For the singer, mu­sic is a form of ther­apy, a way to ad­dress her bat­tles with anx­i­ety, de­pres­sion and an eat­ing dis­or­der

The Irish Times - Friday - The Ticket - - THE TAKE CRITICS’ CHOICE - NIALLBYRNE


Soul-bar­ing singer-song­writer.




At the age of 16, Done­gal’s Rosie Car­ney signed a record deal that guided her away from the un­adorned and hon­est song­writ­ing that she wanted to pur­sue. Af­ter that false start, Car­ney knuck­led down and got even more real and be­gan to ad­dress her bat­tles with anx­i­ety, de­pres­sion and an eat­ing dis­or­der that oc­cu­pied her teenage years.

As she told Ma­hogany in a re­cent video doc­u­men­tary, the cat­a­lyst for change was when her grand­mother, who suf­fers with de­men­tia, asked her mother if Rosie had can­cer, as she was so thin. Mu­sic re­ally be­came a form of ther­apy for her.

Last year’s sin­gle Awake Me, re­leased as a 19-year-old, was a song about es­cap­ing the grip of de­pres­sion. “From down on the dirt / to un­der moun­tain tops / where our life stops / and I’ve been a fool / for more than half my life / I’ve tried to hide / awake me / don’t break me,” she sings gen­tly as if lift­ing the fog and open­ing her soul to the lis­tener.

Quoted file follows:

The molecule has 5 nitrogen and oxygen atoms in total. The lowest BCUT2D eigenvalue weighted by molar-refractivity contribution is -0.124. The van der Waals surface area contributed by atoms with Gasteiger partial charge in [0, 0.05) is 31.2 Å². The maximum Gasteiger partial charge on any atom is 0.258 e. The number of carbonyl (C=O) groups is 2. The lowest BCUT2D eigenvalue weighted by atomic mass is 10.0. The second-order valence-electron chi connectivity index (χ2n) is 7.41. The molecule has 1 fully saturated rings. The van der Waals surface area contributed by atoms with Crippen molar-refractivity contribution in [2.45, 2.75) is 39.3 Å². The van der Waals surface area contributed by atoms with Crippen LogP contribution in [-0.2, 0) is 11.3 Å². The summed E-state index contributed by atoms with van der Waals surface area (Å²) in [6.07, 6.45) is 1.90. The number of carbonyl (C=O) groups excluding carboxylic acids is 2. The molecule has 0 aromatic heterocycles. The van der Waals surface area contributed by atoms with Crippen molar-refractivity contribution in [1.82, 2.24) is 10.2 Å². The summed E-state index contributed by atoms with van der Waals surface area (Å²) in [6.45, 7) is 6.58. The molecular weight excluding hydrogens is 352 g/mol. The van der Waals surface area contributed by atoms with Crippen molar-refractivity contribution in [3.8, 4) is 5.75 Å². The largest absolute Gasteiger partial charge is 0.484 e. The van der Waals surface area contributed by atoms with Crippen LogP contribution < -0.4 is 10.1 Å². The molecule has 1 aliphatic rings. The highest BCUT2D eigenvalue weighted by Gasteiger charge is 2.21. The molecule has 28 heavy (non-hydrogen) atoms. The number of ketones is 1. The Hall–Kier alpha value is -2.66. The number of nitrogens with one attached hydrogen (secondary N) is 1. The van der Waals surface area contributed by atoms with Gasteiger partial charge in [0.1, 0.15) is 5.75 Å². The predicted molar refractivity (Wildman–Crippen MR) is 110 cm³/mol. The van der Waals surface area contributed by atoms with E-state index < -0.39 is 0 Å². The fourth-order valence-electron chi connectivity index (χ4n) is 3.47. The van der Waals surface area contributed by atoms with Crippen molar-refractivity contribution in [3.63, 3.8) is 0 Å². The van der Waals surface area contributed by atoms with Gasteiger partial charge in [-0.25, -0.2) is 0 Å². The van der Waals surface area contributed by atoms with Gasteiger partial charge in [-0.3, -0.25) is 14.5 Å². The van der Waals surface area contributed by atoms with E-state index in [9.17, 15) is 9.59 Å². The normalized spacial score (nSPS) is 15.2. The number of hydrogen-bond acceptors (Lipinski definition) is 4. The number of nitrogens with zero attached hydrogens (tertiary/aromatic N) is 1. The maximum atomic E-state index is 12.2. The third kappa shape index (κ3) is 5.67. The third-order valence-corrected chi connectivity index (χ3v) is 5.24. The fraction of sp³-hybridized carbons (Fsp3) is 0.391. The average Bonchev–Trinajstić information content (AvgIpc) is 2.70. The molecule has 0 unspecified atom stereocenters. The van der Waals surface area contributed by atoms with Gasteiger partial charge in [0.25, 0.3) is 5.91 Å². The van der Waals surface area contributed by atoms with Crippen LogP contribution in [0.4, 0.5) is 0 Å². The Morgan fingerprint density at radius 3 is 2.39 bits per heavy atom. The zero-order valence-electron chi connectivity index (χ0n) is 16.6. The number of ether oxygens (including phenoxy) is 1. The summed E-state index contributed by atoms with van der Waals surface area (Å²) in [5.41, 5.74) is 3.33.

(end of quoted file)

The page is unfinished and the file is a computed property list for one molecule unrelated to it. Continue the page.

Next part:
Each song Car­ney re­leases is a res­o­nant de­pic­tion of a per­son mov­ing on, learn­ing and cop­ing. In­stru­men­ta­tion is sparse: gui­tar, pi­ano and lit­tle else. It’s Car­ney’s voice that holds the at­ten­tion. A suit­able cover of Cig­a­rettes Af­ter Sex’s K pares back an al­readys­parse song to its es­sen­tials, while her new­est song, Bare, reaches for a hand in hard times.

It’s mu­sic that comes en­tirely from Car­ney’s own ex­pe­ri­ences and ex­pres­sion, which would likely have been di­luted by in­dus­try machi­na­tions. Car­ney’s mu­sic now of­fers so­lace for oth­ers as well as her­self.

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